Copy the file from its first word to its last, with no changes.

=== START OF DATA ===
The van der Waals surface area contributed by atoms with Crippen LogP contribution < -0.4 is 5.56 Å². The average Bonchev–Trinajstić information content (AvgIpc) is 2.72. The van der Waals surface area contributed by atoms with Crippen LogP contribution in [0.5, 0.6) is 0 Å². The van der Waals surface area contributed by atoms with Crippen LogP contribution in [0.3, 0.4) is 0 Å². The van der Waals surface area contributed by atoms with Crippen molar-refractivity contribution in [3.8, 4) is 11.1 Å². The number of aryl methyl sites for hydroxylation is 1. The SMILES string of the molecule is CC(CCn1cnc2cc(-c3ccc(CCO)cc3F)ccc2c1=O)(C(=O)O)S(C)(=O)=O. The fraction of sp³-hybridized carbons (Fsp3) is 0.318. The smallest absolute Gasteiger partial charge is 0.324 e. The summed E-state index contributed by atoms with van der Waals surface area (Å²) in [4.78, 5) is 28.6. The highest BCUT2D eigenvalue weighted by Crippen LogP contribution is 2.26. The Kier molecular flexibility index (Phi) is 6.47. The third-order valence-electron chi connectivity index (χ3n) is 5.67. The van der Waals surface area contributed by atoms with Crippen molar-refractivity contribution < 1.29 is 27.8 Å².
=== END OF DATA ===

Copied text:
The van der Waals surface area contributed by atoms with Crippen LogP contribution < -0.4 is 5.56 Å². The average Bonchev–Trinajstić information content (AvgIpc) is 2.72. The van der Waals surface area contributed by atoms with Crippen LogP contribution in [0.5, 0.6) is 0 Å². The van der Waals surface area contributed by atoms with Crippen LogP contribution in [0.3, 0.4) is 0 Å². The van der Waals surface area contributed by atoms with Crippen molar-refractivity contribution in [3.8, 4) is 11.1 Å². The number of aryl methyl sites for hydroxylation is 1. The SMILES string of the molecule is CC(CCn1cnc2cc(-c3ccc(CCO)cc3F)ccc2c1=O)(C(=O)O)S(C)(=O)=O. The fraction of sp³-hybridized carbons (Fsp3) is 0.318. The smallest absolute Gasteiger partial charge is 0.324 e. The summed E-state index contributed by atoms with van der Waals surface area (Å²) in [4.78, 5) is 28.6. The highest BCUT2D eigenvalue weighted by Crippen LogP contribution is 2.26. The Kier molecular flexibility index (Phi) is 6.47. The third-order valence-electron chi connectivity index (χ3n) is 5.67. The van der Waals surface area contributed by atoms with Crippen molar-refractivity contribution < 1.29 is 27.8 Å².